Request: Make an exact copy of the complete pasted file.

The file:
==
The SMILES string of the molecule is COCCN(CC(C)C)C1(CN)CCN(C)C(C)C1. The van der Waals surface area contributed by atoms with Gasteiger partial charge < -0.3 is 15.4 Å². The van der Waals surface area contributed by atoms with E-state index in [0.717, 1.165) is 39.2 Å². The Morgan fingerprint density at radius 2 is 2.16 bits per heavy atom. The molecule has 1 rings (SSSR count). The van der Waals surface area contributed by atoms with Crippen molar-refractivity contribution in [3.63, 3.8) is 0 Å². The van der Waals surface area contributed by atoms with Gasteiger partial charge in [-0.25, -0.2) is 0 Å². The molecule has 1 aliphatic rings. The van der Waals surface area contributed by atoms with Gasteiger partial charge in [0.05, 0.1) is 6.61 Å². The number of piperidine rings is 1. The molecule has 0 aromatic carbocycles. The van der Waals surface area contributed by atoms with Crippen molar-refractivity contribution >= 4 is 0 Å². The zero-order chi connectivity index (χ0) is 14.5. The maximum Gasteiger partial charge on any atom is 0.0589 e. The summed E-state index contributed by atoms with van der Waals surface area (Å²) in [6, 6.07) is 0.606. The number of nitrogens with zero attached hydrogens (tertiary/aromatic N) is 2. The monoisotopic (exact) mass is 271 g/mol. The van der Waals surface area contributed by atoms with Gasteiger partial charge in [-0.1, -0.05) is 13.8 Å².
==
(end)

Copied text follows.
The SMILES string of the molecule is COCCN(CC(C)C)C1(CN)CCN(C)C(C)C1. The van der Waals surface area contributed by atoms with Gasteiger partial charge < -0.3 is 15.4 Å². The van der Waals surface area contributed by atoms with E-state index in [0.717, 1.165) is 39.2 Å². The Morgan fingerprint density at radius 2 is 2.16 bits per heavy atom. The molecule has 1 rings (SSSR count). The van der Waals surface area contributed by atoms with Crippen molar-refractivity contribution in [3.63, 3.8) is 0 Å². The van der Waals surface area contributed by atoms with Gasteiger partial charge in [-0.25, -0.2) is 0 Å². The molecule has 1 aliphatic rings. The van der Waals surface area contributed by atoms with Gasteiger partial charge in [0.05, 0.1) is 6.61 Å². The number of piperidine rings is 1. The molecule has 0 aromatic carbocycles. The van der Waals surface area contributed by atoms with Crippen molar-refractivity contribution >= 4 is 0 Å². The zero-order chi connectivity index (χ0) is 14.5. The maximum Gasteiger partial charge on any atom is 0.0589 e. The summed E-state index contributed by atoms with van der Waals surface area (Å²) in [6, 6.07) is 0.606. The number of nitrogens with zero attached hydrogens (tertiary/aromatic N) is 2. The monoisotopic (exact) mass is 271 g/mol. The van der Waals surface area contributed by atoms with Gasteiger partial charge in [-0.1, -0.05) is 13.8 Å².